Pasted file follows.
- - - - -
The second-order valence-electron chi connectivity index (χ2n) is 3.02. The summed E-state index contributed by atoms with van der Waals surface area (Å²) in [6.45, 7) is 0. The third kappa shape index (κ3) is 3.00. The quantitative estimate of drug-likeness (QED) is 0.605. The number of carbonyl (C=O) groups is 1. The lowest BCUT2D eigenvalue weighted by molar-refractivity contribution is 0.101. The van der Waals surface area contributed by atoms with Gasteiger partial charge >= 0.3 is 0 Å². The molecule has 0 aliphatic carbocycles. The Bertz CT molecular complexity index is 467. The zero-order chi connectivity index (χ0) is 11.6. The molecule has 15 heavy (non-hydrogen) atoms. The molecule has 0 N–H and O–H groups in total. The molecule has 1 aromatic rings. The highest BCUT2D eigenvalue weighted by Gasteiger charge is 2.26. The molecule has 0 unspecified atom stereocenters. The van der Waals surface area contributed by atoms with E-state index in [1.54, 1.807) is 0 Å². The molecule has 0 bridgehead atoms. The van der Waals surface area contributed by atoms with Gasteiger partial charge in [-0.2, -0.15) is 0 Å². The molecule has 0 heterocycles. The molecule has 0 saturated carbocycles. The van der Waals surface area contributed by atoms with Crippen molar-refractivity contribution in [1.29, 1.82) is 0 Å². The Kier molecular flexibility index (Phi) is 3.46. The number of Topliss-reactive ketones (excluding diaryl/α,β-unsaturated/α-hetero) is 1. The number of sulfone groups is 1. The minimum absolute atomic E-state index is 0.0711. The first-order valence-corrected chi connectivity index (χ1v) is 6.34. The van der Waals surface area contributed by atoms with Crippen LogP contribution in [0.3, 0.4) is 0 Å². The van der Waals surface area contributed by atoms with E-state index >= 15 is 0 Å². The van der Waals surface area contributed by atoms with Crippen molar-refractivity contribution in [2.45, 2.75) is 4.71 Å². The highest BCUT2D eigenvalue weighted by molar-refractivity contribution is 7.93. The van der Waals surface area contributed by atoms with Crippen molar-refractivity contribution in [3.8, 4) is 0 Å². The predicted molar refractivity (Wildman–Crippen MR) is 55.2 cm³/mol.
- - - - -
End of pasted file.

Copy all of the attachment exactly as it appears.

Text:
The second-order valence-electron chi connectivity index (χ2n) is 3.02. The summed E-state index contributed by atoms with van der Waals surface area (Å²) in [6.45, 7) is 0. The third kappa shape index (κ3) is 3.00. The quantitative estimate of drug-likeness (QED) is 0.605. The number of carbonyl (C=O) groups is 1. The lowest BCUT2D eigenvalue weighted by molar-refractivity contribution is 0.101. The van der Waals surface area contributed by atoms with Gasteiger partial charge >= 0.3 is 0 Å². The molecule has 0 aliphatic carbocycles. The Bertz CT molecular complexity index is 467. The zero-order chi connectivity index (χ0) is 11.6. The molecule has 15 heavy (non-hydrogen) atoms. The molecule has 0 N–H and O–H groups in total. The molecule has 1 aromatic rings. The highest BCUT2D eigenvalue weighted by Gasteiger charge is 2.26. The molecule has 0 unspecified atom stereocenters. The van der Waals surface area contributed by atoms with E-state index in [1.54, 1.807) is 0 Å². The molecule has 0 bridgehead atoms. The van der Waals surface area contributed by atoms with Gasteiger partial charge in [-0.2, -0.15) is 0 Å². The molecule has 0 heterocycles. The molecule has 0 saturated carbocycles. The van der Waals surface area contributed by atoms with Crippen molar-refractivity contribution in [1.29, 1.82) is 0 Å². The Kier molecular flexibility index (Phi) is 3.46. The number of Topliss-reactive ketones (excluding diaryl/α,β-unsaturated/α-hetero) is 1. The number of sulfone groups is 1. The minimum absolute atomic E-state index is 0.0711. The first-order valence-corrected chi connectivity index (χ1v) is 6.34. The van der Waals surface area contributed by atoms with Crippen LogP contribution in [0.3, 0.4) is 0 Å². The van der Waals surface area contributed by atoms with E-state index >= 15 is 0 Å². The van der Waals surface area contributed by atoms with Crippen molar-refractivity contribution in [2.45, 2.75) is 4.71 Å². The highest BCUT2D eigenvalue weighted by molar-refractivity contribution is 7.93. The van der Waals surface area contributed by atoms with Crippen molar-refractivity contribution in [3.8, 4) is 0 Å². The predicted molar refractivity (Wildman–Crippen MR) is 55.2 cm³/mol.